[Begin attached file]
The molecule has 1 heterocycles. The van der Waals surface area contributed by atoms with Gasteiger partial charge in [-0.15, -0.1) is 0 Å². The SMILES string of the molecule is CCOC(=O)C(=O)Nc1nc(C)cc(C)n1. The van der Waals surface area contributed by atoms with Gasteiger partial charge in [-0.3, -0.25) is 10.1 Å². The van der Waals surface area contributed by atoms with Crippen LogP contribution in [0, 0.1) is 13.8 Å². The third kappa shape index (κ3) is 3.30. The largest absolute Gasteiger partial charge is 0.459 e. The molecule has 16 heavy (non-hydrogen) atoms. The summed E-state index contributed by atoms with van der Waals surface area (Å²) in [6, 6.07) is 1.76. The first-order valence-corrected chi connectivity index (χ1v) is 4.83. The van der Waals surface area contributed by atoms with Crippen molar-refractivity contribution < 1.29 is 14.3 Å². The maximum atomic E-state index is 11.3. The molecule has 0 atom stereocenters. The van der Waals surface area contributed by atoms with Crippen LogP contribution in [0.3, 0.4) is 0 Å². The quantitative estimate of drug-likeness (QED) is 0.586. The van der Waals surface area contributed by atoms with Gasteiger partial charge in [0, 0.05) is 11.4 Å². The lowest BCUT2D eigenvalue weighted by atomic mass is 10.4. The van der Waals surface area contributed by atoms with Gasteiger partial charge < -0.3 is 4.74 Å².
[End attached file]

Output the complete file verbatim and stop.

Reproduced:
The molecule has 1 heterocycles. The van der Waals surface area contributed by atoms with Gasteiger partial charge in [-0.15, -0.1) is 0 Å². The SMILES string of the molecule is CCOC(=O)C(=O)Nc1nc(C)cc(C)n1. The van der Waals surface area contributed by atoms with Gasteiger partial charge in [-0.3, -0.25) is 10.1 Å². The van der Waals surface area contributed by atoms with Crippen LogP contribution in [0, 0.1) is 13.8 Å². The third kappa shape index (κ3) is 3.30. The largest absolute Gasteiger partial charge is 0.459 e. The molecule has 16 heavy (non-hydrogen) atoms. The summed E-state index contributed by atoms with van der Waals surface area (Å²) in [6, 6.07) is 1.76. The first-order valence-corrected chi connectivity index (χ1v) is 4.83. The van der Waals surface area contributed by atoms with Crippen molar-refractivity contribution < 1.29 is 14.3 Å². The maximum atomic E-state index is 11.3. The molecule has 0 atom stereocenters. The van der Waals surface area contributed by atoms with Crippen LogP contribution in [0.3, 0.4) is 0 Å². The quantitative estimate of drug-likeness (QED) is 0.586. The van der Waals surface area contributed by atoms with Gasteiger partial charge in [0, 0.05) is 11.4 Å². The lowest BCUT2D eigenvalue weighted by atomic mass is 10.4. The van der Waals surface area contributed by atoms with Gasteiger partial charge < -0.3 is 4.74 Å².